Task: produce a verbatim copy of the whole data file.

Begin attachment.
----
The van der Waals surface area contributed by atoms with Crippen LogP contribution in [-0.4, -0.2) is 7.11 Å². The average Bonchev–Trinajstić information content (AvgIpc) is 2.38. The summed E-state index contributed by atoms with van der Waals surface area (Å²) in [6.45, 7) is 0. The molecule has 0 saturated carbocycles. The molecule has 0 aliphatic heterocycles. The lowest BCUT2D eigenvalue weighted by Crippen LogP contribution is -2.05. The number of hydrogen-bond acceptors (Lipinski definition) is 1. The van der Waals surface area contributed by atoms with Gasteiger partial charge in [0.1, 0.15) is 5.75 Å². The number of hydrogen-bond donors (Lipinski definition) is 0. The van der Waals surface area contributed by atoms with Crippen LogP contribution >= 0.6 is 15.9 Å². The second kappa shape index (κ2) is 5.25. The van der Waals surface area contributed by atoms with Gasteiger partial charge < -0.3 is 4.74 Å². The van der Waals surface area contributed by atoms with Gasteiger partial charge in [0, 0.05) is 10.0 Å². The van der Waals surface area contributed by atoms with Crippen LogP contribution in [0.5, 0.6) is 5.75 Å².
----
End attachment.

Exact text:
The van der Waals surface area contributed by atoms with Crippen LogP contribution in [-0.4, -0.2) is 7.11 Å². The average Bonchev–Trinajstić information content (AvgIpc) is 2.38. The summed E-state index contributed by atoms with van der Waals surface area (Å²) in [6.45, 7) is 0. The molecule has 0 saturated carbocycles. The molecule has 0 aliphatic heterocycles. The lowest BCUT2D eigenvalue weighted by Crippen LogP contribution is -2.05. The number of hydrogen-bond acceptors (Lipinski definition) is 1. The van der Waals surface area contributed by atoms with Gasteiger partial charge in [0.1, 0.15) is 5.75 Å². The number of hydrogen-bond donors (Lipinski definition) is 0. The van der Waals surface area contributed by atoms with Crippen LogP contribution >= 0.6 is 15.9 Å². The second kappa shape index (κ2) is 5.25. The van der Waals surface area contributed by atoms with Gasteiger partial charge < -0.3 is 4.74 Å². The van der Waals surface area contributed by atoms with Gasteiger partial charge in [0, 0.05) is 10.0 Å². The van der Waals surface area contributed by atoms with Crippen LogP contribution in [0.5, 0.6) is 5.75 Å².